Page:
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But I am never as surprised as when someone tells me, "I hate opera!" When I enquire how many operas that person has seen, the answer is often something like, "one, when I was 15 years old." Such a statement is akin to claiming not to like literature because you once read a book you did not like.
We millions of people who love opera are not trying to keep it to ourselves. It is a large, extravagant, embracing art form. It is also relatively young, having been founded in Florence in 1597 as an attempt by a group of scholars to create a new art form, an opera lirica (lyric work) that incorporated all the ancient arts: singing, instrumental music, poetry, theater, dance and visual arts. It has evolved through the centuries, and is created in many languages and styles.
But all great operas have some things in common:
- music that reaches right into your heart and soul;
- a story with emotional truth that we connect to, even if the plot seems to be what some people consider "irrelevant";
- the phenomenon of human beings producing glorious sound with no assistance from microphones or other technology;
- a powerful sense of theater, whether that is communicated through acting, stage direction, costumes, scenery, lighting or sometimes on just a bare stage in which a singer in street clothes can create theater through exquisite singing of music of heart-stopping beauty;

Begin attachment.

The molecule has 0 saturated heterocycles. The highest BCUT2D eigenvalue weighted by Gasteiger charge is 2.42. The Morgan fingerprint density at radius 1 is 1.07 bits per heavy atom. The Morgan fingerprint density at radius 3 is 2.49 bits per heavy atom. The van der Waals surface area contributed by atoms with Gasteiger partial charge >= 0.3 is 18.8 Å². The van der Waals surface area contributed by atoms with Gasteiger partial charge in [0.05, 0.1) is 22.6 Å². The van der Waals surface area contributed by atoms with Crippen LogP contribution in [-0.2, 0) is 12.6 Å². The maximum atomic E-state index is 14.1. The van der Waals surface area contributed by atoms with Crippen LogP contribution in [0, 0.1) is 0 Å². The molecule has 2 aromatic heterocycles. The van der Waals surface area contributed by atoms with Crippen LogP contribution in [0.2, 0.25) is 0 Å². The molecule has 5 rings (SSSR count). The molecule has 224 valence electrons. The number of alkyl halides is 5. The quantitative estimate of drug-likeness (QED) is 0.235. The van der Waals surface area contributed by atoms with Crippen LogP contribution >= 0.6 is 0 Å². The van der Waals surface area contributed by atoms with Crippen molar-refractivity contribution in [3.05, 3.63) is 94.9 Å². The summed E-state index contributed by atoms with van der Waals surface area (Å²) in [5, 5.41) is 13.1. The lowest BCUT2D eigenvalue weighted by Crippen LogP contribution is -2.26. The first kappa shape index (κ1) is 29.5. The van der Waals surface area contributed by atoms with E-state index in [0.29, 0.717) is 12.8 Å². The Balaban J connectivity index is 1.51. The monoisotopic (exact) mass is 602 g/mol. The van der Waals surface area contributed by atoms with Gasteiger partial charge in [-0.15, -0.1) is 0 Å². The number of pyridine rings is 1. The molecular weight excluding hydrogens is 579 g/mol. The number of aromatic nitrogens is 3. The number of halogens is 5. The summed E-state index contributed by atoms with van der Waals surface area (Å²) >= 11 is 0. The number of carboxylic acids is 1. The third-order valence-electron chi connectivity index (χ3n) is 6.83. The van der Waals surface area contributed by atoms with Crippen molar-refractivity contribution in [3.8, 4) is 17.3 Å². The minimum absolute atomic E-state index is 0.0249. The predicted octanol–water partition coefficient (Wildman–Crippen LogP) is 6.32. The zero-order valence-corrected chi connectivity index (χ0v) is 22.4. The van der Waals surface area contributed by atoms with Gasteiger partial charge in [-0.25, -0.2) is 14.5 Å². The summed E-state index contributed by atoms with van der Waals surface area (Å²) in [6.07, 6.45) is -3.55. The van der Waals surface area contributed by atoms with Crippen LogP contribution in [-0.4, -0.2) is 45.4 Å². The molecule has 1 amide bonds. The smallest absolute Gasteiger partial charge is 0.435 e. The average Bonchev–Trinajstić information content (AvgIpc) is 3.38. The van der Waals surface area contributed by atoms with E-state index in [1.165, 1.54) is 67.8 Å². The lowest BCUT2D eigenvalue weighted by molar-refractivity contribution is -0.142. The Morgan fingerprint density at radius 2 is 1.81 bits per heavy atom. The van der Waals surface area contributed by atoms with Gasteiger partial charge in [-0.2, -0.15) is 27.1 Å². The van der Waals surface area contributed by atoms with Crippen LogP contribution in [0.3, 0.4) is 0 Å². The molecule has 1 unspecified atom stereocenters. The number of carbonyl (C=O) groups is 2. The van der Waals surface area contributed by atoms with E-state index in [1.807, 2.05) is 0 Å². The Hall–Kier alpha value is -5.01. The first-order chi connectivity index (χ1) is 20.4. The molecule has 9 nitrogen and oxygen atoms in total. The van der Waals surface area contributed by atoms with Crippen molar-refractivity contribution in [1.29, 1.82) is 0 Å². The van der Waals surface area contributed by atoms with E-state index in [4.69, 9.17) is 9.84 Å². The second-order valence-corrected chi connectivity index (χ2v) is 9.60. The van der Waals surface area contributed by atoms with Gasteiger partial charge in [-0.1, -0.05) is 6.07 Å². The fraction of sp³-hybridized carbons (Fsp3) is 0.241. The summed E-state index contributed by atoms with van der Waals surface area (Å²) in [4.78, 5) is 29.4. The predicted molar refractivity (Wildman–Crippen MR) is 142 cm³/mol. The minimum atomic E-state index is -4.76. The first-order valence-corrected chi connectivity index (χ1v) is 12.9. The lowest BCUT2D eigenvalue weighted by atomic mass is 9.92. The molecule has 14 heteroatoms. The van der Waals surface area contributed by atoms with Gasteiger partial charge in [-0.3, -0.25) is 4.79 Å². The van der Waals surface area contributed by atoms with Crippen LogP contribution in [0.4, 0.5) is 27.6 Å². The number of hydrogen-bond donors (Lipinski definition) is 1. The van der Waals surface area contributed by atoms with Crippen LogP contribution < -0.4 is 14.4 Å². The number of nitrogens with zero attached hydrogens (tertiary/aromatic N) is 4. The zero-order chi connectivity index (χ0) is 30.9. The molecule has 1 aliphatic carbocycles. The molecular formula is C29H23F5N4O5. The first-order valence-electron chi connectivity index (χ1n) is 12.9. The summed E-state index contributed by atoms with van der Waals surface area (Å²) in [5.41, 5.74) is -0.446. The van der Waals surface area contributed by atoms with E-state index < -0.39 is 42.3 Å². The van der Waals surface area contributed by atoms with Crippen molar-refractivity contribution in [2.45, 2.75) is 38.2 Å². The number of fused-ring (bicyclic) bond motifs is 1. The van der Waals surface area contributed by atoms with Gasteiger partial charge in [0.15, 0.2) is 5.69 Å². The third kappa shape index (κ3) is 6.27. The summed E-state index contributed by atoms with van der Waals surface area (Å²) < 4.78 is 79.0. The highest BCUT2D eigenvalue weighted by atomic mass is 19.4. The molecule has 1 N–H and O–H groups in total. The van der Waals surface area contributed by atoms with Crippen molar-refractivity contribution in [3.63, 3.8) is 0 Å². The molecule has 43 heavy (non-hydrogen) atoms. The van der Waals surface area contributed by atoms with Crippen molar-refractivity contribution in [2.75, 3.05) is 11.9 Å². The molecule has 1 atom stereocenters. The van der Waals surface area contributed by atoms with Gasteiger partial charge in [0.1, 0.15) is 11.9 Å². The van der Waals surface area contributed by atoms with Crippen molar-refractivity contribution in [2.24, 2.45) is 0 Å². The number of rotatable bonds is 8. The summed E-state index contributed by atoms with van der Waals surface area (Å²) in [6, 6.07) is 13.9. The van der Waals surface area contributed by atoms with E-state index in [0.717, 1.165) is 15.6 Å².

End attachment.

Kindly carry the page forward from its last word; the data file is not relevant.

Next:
- the ability to transport you from our mind-numbing, multitasking world to a place where you can engage your emotions deeply and freely in ways that don't happen elsewhere. Opera lovers are more in touch with the vicissitudes and pleasures of life because opera is like one of those fun-house mirrors that enlarges and changes familiar images and allows us to see them in new ways.
While I could never say what the best opera is, and seldom reveal what my favorite one is, I have no doubt the Giuseppe Verdi's Rigoletto is the perfect work for someone sticking a toe in operatic waters. And yet it also never fails to move even the most experienced operagoer with the freshness of its music and a story that is both accessible and psychologically complex. There are three great roles: Rigoletto (a baritone) is a jester at the Renaissance court of the Duke of Mantua. He is quick-witted and sharp-tongued, able to ingratiate himself to his boss but also off-putting to the courtiers who will have impact on his fate. Rigoletto, a widower, keeps his virginal daughter Gilda (a soprano) locked up at home because he fears that she will be led astray by someone at court. And the Duke (a tenor) is a self-serving libertine who is often sympathetic to audiences because he sings some of the most beautiful music ever written. The genius of Verdi is to use that music to show how someone so awful can seem attractive through a seductive presence (here created by the music).